Talk by David Marchese | The New York Time Magazine
It’s perhaps a strange thing to suggest, but ever since Michael J. Fox went public with his diagnosis in 1998, his life has looked, from afar anyway, almost charmed. The foundation he started has raised a staggering $800 million to combat Parkinson’s disease. He’s written three best-selling memoirs and even continued to act, in substantive roles, on shows like “The Good Wife” and “Rescue Me.” His family life, with his wife of three decades, Tracy Pollan, is by all accounts a dream. And he’s still known to be an unusually nice guy, even by high Canadian nice-guy standards. His was a remarkably positive second act.
“I’d developed a relationship with Parkinson’s,” said Fox, 57, “where I gave the disease its room to do what it needed to do and it left me areas I could still flourish in.” Until last year, when a scary new set of health problems arrived, threatening to alter his sunny disposition — almost.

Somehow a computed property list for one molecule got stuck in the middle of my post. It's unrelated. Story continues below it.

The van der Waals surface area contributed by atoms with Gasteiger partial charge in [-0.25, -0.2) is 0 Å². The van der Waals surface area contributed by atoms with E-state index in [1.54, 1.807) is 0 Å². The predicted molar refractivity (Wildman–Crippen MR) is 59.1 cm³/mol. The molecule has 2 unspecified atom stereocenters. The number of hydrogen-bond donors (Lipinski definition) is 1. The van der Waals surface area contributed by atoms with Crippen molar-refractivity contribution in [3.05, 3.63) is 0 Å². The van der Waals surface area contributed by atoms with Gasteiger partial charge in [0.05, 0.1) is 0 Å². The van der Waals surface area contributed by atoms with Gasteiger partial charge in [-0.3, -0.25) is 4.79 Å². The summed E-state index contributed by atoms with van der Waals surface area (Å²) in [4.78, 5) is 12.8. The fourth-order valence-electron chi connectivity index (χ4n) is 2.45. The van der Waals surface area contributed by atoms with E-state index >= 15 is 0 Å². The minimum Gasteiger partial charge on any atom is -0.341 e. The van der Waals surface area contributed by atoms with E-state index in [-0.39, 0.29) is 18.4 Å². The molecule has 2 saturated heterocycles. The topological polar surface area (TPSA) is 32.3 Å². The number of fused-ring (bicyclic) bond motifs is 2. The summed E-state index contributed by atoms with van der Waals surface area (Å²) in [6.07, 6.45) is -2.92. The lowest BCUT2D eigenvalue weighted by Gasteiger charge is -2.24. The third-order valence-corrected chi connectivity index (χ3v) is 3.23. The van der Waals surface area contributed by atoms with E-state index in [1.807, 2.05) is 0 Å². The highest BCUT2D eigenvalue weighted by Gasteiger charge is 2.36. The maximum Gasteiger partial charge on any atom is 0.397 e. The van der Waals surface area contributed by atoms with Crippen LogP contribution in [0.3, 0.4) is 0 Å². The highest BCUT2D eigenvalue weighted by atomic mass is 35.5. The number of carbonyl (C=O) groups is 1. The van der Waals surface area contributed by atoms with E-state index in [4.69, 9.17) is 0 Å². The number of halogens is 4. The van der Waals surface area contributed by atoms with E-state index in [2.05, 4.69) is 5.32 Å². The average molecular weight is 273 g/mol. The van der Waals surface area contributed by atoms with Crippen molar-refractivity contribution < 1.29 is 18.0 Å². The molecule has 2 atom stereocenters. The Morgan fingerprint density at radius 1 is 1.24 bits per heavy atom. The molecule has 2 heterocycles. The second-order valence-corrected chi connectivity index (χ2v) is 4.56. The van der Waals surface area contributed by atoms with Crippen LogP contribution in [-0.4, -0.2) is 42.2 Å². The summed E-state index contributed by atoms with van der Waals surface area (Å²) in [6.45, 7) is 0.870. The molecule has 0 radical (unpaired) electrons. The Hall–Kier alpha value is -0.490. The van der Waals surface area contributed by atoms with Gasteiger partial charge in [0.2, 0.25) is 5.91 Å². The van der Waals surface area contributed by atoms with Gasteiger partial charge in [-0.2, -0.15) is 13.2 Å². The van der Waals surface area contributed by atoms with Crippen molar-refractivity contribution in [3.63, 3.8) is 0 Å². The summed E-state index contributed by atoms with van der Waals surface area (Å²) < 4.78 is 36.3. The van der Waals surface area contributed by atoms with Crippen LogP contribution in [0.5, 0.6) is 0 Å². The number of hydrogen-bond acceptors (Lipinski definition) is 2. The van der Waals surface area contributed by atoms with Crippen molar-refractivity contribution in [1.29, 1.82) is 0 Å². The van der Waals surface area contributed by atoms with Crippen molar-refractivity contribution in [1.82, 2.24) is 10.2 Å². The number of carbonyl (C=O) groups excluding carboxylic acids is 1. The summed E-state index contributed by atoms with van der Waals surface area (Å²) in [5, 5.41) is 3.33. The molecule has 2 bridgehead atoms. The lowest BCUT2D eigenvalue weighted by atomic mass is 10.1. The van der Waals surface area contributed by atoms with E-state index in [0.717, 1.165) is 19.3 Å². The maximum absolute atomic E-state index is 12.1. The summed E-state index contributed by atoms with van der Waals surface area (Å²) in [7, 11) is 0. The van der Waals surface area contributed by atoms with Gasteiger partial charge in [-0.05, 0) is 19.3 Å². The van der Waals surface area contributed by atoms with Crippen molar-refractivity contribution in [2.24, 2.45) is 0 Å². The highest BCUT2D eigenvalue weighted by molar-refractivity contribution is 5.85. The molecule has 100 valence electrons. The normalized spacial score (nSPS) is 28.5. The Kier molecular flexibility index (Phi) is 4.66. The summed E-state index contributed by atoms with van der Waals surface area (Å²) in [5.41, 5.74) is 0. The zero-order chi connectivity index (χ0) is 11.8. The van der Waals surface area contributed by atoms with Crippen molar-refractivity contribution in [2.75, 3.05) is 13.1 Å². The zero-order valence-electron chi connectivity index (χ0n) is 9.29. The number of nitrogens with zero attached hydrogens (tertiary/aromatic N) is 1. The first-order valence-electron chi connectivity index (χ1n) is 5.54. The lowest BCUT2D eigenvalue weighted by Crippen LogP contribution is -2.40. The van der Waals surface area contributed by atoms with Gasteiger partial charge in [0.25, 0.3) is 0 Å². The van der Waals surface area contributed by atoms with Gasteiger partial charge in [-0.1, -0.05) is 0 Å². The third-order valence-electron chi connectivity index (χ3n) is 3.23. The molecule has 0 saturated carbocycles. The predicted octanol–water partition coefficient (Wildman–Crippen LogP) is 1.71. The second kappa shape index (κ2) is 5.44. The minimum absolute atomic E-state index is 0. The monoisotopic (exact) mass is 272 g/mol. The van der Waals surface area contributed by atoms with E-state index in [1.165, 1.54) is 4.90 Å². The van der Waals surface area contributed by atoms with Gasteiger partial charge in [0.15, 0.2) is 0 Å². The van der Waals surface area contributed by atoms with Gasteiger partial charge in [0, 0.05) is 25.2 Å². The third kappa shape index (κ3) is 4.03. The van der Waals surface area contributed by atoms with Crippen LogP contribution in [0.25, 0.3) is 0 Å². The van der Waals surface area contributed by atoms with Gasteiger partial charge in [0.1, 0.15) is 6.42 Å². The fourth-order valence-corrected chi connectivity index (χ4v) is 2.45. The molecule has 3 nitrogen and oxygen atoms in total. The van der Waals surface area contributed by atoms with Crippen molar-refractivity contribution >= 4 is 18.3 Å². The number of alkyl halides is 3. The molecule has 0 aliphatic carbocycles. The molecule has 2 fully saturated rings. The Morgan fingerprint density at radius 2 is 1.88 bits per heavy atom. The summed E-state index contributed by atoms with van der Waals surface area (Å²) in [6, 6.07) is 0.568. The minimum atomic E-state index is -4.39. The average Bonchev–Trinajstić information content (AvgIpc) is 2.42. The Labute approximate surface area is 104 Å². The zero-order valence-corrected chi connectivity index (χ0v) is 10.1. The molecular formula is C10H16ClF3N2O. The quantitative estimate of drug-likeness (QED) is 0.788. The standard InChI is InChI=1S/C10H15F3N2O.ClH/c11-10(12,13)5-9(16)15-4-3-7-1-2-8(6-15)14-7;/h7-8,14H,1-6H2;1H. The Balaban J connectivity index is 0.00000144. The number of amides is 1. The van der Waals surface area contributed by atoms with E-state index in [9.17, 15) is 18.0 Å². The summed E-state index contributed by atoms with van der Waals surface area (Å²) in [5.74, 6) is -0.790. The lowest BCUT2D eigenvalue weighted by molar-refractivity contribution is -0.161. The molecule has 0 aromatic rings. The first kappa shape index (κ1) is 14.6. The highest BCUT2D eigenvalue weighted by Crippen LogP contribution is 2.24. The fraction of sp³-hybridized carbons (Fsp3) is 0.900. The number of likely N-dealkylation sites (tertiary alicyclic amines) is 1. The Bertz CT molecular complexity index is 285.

I have a bunch of more directly personal questions, but to start, does the current administration’s apparent skepticism toward science at all affect your foundation’s research?We have a working relationship with the government. Trump is not sitting around thinking about Parkinson’s. But one thing that angered me is when he mocked that reporter.
At a 2015 rally in South Carolina, Donald Trump appeared to mock Serge Kovaleski, a reporter for The New York Timeswho has the joint condition arthogryposis.
That was a stab to the guts. Not just for me, but for people I know and work with, who try so hard to overcome other people’s atavistic aversion to anybody that moves differently. So I thought, Do I say something in response? Then I thought, People already know Trump is an [expletive.
Does chronic illness change your thinking about death?